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ARTICLE |

INTRACRANIAL HYPERTENSION OF UNKNOWN CAUSE:  CEREBRAL EDEMA

ADOLPH L. SAHS, M.D.; OLAN R. HYNDMAN, M.D.
Arch Surg. 1939;38(3):428-442. doi:10.1001/archsurg.1939.01200090033004.
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Occasionally one encounters a case which presents clinical symptoms and signs strongly indicative of a tumor of the brain, yet after complete studies one finds no evidence of neoplasm. The condition to be reviewed has been described in the literature under a number of different headings, none of which seems to be satisfactory. Terms such as "serous meningitis," "toxic hydrocephalus" and "pseudotumor" indicate the lack of knowledge regarding the exact nature of this condition.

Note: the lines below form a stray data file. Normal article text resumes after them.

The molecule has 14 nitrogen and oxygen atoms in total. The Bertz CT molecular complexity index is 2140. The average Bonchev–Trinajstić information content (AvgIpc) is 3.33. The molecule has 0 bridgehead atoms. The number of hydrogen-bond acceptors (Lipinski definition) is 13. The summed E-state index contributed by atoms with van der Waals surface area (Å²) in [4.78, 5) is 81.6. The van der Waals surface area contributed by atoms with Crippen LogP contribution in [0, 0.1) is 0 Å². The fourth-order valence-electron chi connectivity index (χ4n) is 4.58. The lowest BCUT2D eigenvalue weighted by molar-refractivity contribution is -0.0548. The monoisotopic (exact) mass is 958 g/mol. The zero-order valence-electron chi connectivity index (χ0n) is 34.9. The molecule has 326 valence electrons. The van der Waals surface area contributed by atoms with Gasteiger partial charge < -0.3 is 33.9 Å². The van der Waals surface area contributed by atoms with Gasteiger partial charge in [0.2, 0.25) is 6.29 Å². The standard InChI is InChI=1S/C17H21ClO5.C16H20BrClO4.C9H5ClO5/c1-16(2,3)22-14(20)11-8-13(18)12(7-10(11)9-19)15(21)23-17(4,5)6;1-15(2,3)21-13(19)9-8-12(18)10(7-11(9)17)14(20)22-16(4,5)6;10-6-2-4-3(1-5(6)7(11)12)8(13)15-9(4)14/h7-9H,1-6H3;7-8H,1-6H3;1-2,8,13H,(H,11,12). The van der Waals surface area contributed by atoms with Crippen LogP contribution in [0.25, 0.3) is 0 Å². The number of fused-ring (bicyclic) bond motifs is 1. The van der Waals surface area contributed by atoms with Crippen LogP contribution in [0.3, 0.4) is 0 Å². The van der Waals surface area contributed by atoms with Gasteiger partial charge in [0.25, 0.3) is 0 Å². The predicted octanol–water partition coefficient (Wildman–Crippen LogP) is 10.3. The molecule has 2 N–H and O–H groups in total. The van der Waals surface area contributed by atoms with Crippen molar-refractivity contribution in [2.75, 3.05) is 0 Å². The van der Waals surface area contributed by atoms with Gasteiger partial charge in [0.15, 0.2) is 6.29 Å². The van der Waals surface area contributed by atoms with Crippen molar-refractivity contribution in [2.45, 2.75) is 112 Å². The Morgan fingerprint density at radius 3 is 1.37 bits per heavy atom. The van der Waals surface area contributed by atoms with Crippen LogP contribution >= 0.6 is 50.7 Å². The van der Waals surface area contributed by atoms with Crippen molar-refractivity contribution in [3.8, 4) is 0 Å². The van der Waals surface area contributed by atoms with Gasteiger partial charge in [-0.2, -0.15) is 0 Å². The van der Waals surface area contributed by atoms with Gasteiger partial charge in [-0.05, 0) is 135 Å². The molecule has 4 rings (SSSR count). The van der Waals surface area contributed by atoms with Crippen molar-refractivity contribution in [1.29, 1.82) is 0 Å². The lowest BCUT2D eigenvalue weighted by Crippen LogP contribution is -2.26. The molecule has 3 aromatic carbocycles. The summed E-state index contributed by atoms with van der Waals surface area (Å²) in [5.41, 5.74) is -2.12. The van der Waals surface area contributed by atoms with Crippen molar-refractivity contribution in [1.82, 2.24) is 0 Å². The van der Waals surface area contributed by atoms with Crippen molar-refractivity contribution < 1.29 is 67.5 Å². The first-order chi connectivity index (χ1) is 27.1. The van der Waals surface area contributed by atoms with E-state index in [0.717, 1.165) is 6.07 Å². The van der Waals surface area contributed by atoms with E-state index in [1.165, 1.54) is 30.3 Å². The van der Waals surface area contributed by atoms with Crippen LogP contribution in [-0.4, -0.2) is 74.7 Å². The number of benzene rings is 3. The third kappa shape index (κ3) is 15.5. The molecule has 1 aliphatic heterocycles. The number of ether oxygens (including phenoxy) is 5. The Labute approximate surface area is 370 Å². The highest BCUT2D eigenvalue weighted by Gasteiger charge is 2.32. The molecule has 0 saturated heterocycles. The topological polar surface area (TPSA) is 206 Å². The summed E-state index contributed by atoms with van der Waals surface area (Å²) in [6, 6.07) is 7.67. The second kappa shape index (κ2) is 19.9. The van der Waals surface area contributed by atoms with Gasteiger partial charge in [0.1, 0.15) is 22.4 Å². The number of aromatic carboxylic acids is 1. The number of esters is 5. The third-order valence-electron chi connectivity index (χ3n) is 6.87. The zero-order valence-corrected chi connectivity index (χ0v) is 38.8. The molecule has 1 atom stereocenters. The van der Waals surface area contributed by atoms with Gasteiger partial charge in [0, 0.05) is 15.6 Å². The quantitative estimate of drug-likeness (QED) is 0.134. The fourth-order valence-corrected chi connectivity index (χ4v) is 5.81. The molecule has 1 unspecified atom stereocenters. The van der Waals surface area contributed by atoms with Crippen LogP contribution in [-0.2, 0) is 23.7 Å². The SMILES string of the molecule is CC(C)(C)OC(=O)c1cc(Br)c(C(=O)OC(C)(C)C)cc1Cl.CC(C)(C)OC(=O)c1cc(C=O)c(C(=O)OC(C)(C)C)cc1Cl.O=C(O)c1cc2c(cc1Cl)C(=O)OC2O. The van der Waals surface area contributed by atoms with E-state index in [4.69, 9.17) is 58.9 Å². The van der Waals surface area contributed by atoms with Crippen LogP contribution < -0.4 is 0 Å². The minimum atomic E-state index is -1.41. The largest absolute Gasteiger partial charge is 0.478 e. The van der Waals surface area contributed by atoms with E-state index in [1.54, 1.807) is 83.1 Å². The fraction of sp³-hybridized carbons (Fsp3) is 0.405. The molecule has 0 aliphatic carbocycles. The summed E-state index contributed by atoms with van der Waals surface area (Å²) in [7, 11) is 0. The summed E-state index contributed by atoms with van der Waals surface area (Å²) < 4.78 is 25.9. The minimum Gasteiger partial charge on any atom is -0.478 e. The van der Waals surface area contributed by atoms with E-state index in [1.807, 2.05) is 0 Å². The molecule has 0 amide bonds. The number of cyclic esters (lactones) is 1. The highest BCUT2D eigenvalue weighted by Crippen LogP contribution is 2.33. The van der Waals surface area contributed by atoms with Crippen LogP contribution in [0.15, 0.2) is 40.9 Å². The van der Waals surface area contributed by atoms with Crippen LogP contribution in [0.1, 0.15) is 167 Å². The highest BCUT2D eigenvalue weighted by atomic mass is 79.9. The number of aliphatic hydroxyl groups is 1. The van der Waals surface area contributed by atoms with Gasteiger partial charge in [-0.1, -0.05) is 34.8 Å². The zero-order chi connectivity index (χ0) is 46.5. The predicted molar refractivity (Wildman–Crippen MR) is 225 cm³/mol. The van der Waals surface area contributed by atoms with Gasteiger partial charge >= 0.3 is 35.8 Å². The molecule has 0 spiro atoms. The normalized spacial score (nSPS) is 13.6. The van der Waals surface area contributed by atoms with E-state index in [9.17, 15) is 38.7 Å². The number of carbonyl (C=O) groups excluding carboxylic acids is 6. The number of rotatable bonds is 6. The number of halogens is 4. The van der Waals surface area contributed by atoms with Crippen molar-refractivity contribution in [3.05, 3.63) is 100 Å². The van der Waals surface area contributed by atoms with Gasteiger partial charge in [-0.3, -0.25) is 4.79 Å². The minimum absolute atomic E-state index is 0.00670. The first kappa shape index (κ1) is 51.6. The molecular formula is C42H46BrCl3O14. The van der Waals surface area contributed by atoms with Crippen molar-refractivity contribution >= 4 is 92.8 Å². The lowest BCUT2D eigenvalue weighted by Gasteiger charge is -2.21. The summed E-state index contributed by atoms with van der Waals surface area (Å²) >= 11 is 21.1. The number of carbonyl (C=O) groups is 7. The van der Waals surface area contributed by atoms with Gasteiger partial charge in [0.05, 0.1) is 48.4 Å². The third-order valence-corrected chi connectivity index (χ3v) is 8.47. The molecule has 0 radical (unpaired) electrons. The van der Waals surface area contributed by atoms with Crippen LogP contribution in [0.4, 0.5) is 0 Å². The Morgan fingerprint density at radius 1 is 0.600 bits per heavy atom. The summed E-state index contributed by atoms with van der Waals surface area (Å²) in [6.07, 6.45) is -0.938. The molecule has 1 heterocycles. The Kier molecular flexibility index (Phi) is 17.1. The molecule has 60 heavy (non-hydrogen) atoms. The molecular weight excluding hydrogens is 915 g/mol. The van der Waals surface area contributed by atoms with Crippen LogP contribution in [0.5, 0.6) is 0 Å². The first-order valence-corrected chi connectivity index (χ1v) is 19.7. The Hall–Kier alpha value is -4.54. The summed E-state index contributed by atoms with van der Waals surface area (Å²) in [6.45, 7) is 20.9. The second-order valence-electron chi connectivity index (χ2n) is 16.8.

There are a number of conditions which justly fall into the broad classification of pseudotumor of the brain. Dandy1 listed and discussed the following: psychoneurosis, encephalitis, Schilder's disease, multiple sclerosis, syphilis, arteriosclerosis, hypertension, sinus thrombosis, various forms of meningitis (tuberculous, fungous and parasitic diseases), cerebral thrombosis and embolism, infantile cerebral palsies, hydrocephalus, macrocephalus, chondrodystrophy, oxycephalus, scaphocephalus and epilepsy.

Dandy classified the cases as those presenting papilledema with increased intracranial tension and those presenting papilledema without

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